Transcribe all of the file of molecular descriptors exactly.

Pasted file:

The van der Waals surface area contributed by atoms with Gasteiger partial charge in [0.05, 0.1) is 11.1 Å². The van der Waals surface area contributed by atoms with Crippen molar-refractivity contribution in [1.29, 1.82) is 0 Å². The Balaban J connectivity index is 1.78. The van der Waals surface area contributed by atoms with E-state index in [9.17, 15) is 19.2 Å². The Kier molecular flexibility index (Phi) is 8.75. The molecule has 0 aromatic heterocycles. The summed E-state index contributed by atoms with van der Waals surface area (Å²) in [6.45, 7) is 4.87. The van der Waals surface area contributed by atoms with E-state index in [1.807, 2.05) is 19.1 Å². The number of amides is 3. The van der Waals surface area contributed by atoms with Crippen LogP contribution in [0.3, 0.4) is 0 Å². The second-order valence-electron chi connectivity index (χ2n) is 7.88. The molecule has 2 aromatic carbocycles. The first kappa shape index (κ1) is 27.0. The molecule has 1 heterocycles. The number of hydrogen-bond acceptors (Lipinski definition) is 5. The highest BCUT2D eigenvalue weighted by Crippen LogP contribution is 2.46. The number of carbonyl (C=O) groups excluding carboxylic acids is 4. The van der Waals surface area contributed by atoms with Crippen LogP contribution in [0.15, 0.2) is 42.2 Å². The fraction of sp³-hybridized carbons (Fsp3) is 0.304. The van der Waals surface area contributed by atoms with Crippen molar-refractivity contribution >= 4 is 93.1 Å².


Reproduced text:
The van der Waals surface area contributed by atoms with Gasteiger partial charge in [0.05, 0.1) is 11.1 Å². The van der Waals surface area contributed by atoms with Crippen molar-refractivity contribution in [1.29, 1.82) is 0 Å². The Balaban J connectivity index is 1.78. The van der Waals surface area contributed by atoms with E-state index in [9.17, 15) is 19.2 Å². The Kier molecular flexibility index (Phi) is 8.75. The molecule has 0 aromatic heterocycles. The summed E-state index contributed by atoms with van der Waals surface area (Å²) in [6.45, 7) is 4.87. The van der Waals surface area contributed by atoms with E-state index in [1.807, 2.05) is 19.1 Å². The number of amides is 3. The van der Waals surface area contributed by atoms with Crippen LogP contribution in [0.3, 0.4) is 0 Å². The second-order valence-electron chi connectivity index (χ2n) is 7.88. The molecule has 2 aromatic carbocycles. The first kappa shape index (κ1) is 27.0. The molecule has 1 heterocycles. The number of hydrogen-bond acceptors (Lipinski definition) is 5. The highest BCUT2D eigenvalue weighted by Crippen LogP contribution is 2.46. The number of carbonyl (C=O) groups excluding carboxylic acids is 4. The van der Waals surface area contributed by atoms with Crippen LogP contribution in [0.15, 0.2) is 42.2 Å². The fraction of sp³-hybridized carbons (Fsp3) is 0.304. The van der Waals surface area contributed by atoms with Crippen molar-refractivity contribution >= 4 is 93.1 Å².